I treated that place like I owned it. I felt that every little touchpoint was going to factor into whether the customers came back. If they didn’t, that was taking money out of my pocket.
Q: You quit college to work at Hooters full-time. Why?
A: Because I had worked a lot of jobs there, I became a trainer. Then, the corporate office in Atlanta called my Jacksonville manager to ask for a top employee to help open the first location in Australia. My manager recommended me.
There were a million reasons to say no. I was in the middle of my second year of college. I had never been on a plane. I didn’t have a passport. But I told them yes.
In Sydney, I fell in love with the chaos of opening a new business. I stayed there for 40 days and then returned to college. About three months later, the company asked me to go to Mexico City to open a restaurant. I stayed there for about a month.
When I got back, my professors and college counselor said I was failing. I desperately tried to make both things work, but I had to drop out.
I remember calling my mom because I was the first person in my family to ever go to college. She was really upset, but she could tell I was happy. I had found my purpose — going to different cultures and figuring things out. I was 20 and I was starting to lead openings in different countries.
Q: What did you learn?
A: I learned through these openings that to earn the respect of the people you're supposed to lead, you don't come in and boss them around. You bring them coffee and help make their lives easier.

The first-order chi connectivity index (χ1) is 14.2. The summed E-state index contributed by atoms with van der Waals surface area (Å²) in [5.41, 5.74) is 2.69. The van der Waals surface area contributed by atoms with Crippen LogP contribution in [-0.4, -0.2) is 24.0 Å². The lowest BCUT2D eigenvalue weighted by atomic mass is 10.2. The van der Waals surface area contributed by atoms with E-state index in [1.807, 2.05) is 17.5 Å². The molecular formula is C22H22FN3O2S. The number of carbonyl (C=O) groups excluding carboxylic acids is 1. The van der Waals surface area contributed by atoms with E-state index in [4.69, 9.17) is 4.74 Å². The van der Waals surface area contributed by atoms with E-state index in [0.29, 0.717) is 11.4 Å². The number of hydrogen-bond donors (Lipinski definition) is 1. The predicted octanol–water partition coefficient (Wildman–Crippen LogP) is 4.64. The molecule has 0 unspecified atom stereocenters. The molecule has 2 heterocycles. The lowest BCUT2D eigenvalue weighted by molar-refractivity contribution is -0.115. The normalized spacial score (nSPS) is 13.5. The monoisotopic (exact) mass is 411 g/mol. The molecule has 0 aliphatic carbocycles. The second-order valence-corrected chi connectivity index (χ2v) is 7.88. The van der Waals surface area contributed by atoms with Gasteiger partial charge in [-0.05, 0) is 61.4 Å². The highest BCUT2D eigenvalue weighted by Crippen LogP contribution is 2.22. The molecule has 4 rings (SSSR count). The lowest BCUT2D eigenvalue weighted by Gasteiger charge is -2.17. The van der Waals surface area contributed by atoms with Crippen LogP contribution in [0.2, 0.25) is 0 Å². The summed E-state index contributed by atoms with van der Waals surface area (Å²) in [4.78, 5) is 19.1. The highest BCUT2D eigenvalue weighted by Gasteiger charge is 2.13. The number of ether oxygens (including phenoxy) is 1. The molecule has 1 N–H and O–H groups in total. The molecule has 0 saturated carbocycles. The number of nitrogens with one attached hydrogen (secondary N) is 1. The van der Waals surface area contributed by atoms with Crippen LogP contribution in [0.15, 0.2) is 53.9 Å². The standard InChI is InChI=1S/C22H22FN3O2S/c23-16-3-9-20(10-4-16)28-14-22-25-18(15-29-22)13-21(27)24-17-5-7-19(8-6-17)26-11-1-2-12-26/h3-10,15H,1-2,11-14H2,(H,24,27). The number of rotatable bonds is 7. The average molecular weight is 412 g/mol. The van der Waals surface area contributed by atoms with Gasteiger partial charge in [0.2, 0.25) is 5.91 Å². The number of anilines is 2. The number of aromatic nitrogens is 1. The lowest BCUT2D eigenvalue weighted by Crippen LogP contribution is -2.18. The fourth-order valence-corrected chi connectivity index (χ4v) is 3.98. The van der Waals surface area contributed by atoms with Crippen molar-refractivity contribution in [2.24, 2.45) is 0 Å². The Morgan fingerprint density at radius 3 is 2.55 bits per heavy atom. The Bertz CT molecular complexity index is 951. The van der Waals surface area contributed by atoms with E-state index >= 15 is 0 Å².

I also learned something important in Buenos Aires, shortly before our first opening there. One-hundred percent of the girls locked themselves in the bathroom and would not come out when they were getting fitted for their uniforms.
Finally, one of the girls let me into the bathroom so I could find out what was going on. She said, “we don’t want our parents to see us in this small outfit.”
We had to figure out what to do. Before any Hooters restaurant opens, we hold a “friends and family” night to work out some of the problems. This time, we kept it small and asked the girls to only invite their families. It worked. Their families got to see that this was a restaurant. It was all about the food and sports atmosphere.
The lesson is — always assume there’s just something you don’t know. I see so many leaders jump too quickly to blaming other people and creating a hostile environment.
Get shoulder to shoulder with people, not nose to nose.
Q: You were at Hooters for 15 years, gaining increasing responsibility while getting involved in restaurant industry groups. What happened?
A: I became the employee training coordinator for the whole company and moved to corporate headquarters in Atlanta. Then, as the company grew and changed, I kept taking on more responsibilities, including food safety and alcohol compliance, management training and then franchise development.